The PA is a delight to carve up a twisty road, confidently bending into corners and displaying excellent stability when leaned over. It actually feels similar to Ducati’s Multistrada. The Special’s steering damper dulls low-speed agility slightly, and it’s a bit surprising the damper isn’t an electronically adjusted type that backs off damping at lower speeds when a damper isn’t really necessary.
The Max motor shows its flexibility, pulling smartly even at low engine speeds. Revving it out past 6,750 rpm when torque peaks with 94 lb-ft will elicit a wide-eyed grin and activate the electronic wheelie control. The gearbox is decent if not excellent, although it is let down by not having a quickshifter like some other bikes in this class.
Brembo brake components are another bright spot, sporting radial-mount four-piston monoblock calipers and 12.6-inch rotors up front. They provide strong response without being overly touchy, and the linked function is nearly imperceptible.
The Pan America uses a 19-inch front and a 17-inch rear tire combo, fitted with Scorcher Adventure rubber co-developed with Michelin. They stuck firmly to the road even when the bike was leaned over further than the 42 degrees of lean angle when footpegs begin to skim the road. The stock cast-aluminum wheels are designed for light-duty off-road work, while rugged wire-spoke wheels are available as a $500 option. Their design allows the use of tubeless tires for easier roadside puncture repairs.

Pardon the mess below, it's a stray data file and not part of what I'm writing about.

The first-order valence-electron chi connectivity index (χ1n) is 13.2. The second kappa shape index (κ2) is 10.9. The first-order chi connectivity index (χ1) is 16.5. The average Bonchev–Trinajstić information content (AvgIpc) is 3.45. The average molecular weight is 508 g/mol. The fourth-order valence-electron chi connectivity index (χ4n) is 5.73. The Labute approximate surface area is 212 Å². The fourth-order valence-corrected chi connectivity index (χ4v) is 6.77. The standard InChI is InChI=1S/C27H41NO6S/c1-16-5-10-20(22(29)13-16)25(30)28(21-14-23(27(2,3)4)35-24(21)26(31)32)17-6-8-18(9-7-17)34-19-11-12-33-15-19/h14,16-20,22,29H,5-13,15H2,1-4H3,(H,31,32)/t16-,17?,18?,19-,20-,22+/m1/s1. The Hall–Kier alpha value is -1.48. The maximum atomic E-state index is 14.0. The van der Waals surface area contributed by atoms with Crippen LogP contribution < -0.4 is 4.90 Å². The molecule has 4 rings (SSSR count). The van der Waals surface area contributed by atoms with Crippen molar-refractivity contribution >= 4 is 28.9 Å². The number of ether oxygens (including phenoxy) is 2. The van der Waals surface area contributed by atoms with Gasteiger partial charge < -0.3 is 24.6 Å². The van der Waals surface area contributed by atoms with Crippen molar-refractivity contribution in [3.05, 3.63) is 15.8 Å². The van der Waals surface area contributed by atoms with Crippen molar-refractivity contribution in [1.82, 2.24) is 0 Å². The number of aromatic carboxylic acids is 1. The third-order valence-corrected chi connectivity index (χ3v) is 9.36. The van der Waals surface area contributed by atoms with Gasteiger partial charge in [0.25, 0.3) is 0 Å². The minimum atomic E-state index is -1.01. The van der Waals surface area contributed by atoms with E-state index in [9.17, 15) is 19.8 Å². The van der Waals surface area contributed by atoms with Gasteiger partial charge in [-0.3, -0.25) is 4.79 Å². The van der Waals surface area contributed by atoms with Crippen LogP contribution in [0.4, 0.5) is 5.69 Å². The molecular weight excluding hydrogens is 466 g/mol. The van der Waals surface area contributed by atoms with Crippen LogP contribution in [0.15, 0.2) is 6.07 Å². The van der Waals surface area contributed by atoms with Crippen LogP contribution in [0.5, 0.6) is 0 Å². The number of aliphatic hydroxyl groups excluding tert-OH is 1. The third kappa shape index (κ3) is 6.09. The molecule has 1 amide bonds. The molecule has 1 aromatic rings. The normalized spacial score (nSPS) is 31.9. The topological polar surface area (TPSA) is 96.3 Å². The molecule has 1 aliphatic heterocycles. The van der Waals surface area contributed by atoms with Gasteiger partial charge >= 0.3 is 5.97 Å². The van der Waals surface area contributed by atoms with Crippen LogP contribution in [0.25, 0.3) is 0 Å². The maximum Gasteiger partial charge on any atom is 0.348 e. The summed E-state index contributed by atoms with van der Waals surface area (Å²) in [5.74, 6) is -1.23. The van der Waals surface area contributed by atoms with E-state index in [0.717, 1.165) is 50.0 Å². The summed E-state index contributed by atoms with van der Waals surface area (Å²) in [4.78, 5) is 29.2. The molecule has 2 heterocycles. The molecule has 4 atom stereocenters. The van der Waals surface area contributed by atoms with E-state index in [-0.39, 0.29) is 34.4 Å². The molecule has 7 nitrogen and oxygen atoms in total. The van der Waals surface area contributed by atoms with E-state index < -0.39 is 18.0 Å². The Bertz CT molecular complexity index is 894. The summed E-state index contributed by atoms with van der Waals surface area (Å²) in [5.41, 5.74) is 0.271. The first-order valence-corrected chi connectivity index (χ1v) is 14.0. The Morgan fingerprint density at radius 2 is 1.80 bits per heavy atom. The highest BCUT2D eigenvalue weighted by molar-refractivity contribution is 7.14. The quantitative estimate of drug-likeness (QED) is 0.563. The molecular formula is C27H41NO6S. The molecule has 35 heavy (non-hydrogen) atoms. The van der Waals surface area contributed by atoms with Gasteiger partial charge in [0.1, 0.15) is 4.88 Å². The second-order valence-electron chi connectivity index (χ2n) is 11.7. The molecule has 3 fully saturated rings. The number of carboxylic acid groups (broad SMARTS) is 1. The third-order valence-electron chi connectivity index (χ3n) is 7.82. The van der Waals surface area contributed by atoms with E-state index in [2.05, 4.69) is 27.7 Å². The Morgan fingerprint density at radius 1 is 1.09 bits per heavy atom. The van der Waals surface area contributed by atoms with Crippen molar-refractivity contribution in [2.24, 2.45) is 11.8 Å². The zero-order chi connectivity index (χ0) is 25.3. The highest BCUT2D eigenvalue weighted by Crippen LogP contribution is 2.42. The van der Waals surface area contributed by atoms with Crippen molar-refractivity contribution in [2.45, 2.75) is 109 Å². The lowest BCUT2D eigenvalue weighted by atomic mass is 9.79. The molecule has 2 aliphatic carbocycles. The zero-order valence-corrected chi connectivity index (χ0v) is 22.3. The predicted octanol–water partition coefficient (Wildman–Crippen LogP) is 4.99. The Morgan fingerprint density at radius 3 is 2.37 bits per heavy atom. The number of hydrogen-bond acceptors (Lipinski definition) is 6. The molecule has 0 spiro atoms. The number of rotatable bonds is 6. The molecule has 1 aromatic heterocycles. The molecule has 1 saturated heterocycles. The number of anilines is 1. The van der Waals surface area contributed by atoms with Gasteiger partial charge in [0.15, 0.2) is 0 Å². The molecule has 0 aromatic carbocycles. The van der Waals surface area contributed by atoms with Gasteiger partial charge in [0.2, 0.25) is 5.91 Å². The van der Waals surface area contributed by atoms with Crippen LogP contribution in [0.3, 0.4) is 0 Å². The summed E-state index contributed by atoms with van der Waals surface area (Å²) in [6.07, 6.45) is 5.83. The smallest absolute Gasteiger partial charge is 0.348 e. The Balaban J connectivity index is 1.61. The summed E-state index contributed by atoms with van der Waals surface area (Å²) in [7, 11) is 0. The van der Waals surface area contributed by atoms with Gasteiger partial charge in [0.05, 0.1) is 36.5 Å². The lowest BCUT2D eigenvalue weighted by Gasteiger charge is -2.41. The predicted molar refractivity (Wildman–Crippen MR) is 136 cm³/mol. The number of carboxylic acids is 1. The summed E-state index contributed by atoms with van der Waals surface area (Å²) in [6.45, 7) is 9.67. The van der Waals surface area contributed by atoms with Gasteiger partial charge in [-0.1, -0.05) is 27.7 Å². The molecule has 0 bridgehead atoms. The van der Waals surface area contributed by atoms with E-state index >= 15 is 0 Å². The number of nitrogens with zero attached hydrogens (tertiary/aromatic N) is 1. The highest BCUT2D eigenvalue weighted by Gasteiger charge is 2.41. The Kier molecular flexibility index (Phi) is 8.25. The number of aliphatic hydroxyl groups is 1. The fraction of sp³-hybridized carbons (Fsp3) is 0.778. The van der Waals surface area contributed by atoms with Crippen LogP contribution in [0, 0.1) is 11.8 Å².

Some may question the abilities of big ADV bikes to traverse off-road terrain, and it’s true they can be a handful on technical trails. But it’s truly amazing the variety of technical terrain the Pan Am can negotiate.
The final part of our first day of riding traversed a long stretch of unpaved roads, and the Pan Am felt at home in this mildly technical environment. H-D offers three ride modes for the dirt. I chose Custom Off-Road Plus for its lenient restrictions on traction and wheelie controls, as well as for switching off the rear ABS. Traction control can be disabled anytime by a long press on the TC button.
The motor impressed in these conditions, providing exactly as much thrust as desired, whether sliding the back end in a controllable drift or adding just a little grunt to tractor out of sandy corners. The Michelin Scorcher Adventures performed surprisingly well for such a grippy street tire. Through it all, the Pan America was intuitive and relatively easy to handle.